“I make an 8 mm transverse incision at the level of the MPJ. I separate the soft tissues off the extensor tendons, release the tendon sheath, retract it medial or lateral, whichever is easiest. Then I perform a Weil osteotomy without disturbing the capsule or periosteum.”

Stroking the spittle impregnated mustache nervously, he finished. “Little schnitzel slides back a few millimeters, and we close. Maybe there is five minutes total surgical time.”

Now this was unbelievable. Here was a highly respected foot surgeon telling me that all he did was make a small opening, pull the tendons to the side, perform a Weil osteotomy and close the skin. “When do you let them walk?” I asked, still internally castigating him.

“When they wake up usually, with a surgical shoe, of course.”

“So you’re telling me that first ‘ink blot’ of a disaster of a plantar plate rupture you just showed me can be fixed with just cutting the bone and letting it slide back into position?”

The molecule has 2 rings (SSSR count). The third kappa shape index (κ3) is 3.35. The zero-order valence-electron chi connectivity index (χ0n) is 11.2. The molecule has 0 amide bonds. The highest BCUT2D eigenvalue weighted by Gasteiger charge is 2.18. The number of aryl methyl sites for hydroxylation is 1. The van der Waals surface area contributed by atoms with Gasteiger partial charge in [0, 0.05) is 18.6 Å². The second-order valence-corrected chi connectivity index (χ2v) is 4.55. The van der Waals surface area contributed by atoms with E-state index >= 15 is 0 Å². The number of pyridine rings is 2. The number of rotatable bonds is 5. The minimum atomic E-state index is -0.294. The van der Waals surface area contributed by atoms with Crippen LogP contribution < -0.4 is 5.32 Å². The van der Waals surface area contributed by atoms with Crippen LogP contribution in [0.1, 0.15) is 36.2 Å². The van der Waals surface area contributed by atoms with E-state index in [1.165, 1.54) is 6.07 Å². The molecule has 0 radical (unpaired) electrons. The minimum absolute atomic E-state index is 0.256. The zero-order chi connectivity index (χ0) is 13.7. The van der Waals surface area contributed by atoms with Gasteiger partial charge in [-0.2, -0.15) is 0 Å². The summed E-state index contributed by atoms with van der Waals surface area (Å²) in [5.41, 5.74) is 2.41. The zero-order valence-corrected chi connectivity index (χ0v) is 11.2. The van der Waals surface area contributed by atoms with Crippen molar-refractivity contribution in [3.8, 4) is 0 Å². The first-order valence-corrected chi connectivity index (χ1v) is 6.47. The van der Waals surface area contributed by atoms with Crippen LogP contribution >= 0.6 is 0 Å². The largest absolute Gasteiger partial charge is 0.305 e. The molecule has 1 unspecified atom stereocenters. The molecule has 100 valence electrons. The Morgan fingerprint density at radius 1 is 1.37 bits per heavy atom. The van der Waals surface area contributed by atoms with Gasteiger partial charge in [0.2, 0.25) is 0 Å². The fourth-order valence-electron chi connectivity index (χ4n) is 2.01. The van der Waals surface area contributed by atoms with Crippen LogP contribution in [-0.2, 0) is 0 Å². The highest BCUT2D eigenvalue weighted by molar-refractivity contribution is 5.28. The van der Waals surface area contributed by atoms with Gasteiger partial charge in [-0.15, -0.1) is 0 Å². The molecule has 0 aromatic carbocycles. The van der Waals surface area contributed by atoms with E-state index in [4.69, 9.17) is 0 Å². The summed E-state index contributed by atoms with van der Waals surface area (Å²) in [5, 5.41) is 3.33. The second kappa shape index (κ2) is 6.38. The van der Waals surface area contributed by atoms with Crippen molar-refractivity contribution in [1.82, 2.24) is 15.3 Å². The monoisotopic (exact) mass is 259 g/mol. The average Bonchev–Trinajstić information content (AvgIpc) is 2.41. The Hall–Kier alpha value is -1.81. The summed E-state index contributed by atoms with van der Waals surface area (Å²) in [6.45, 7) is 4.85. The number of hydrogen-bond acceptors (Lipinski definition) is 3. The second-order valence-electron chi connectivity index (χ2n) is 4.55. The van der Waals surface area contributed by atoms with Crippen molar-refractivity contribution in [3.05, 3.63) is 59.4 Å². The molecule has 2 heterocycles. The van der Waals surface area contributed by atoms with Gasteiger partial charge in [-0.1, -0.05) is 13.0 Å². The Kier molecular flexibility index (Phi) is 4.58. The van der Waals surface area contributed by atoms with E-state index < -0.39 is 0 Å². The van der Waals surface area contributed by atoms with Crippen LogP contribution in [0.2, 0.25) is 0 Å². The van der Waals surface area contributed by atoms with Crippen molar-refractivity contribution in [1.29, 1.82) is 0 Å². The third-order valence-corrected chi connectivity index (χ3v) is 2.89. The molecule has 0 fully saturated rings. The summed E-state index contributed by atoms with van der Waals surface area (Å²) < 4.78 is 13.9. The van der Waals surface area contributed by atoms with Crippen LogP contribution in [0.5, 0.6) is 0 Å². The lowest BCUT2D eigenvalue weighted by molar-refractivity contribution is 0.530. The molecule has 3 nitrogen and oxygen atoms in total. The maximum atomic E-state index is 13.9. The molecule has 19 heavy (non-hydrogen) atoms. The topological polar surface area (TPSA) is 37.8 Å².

Smiling wide, he said, “Ja, look at the second ink blot, Mr. Highfalutin American Doctor.”

“No dye leaking like cousin Ernie’s car!” These ink blots spoke for themselves, I had to admit.

By the way, the “Fuß Platte” finally arrived at our table and turned out to be a giant braised bratwurst that was a foot long sitting on a pile of red pickled cabbage. As bad as it looked, it inversely tasted damn good. But what Hermann had demonstrated to me was astounding.

“How fast do these patients recover?” I asked. Now I was beyond the spittle and into making my patients better.

“As soon as the osteotomy heals — four to six weeks. They get full weightbearing immediately in the surgical shoe.”

I knew I now had him. “You don’t fixate these, though. How many nonunions do you get?”

Dr. Hermann smiled. “It’s you that is fixated! Virtually none of the soft tissues are disrupted so the osteotomy doesn’t go anyplace. The osteotomy almost always heals.” He coughed and then added, “I’ve seen as many screwed that have displaced that I have done with this method.”

There was one more question I had to ask. “How does the plantar plate heal?”

My German colleague shook his head in disbelief of my naïveté. “It bleeds, it is decompressed and it heals. Look at the ‘ink blots.’”

So the next time you stare at an “ink blot,” don’t think about the ‘65 Falcon. Think about what is going on physiologically and how beautifully Mother Nature can do our work for us if we set it up properly.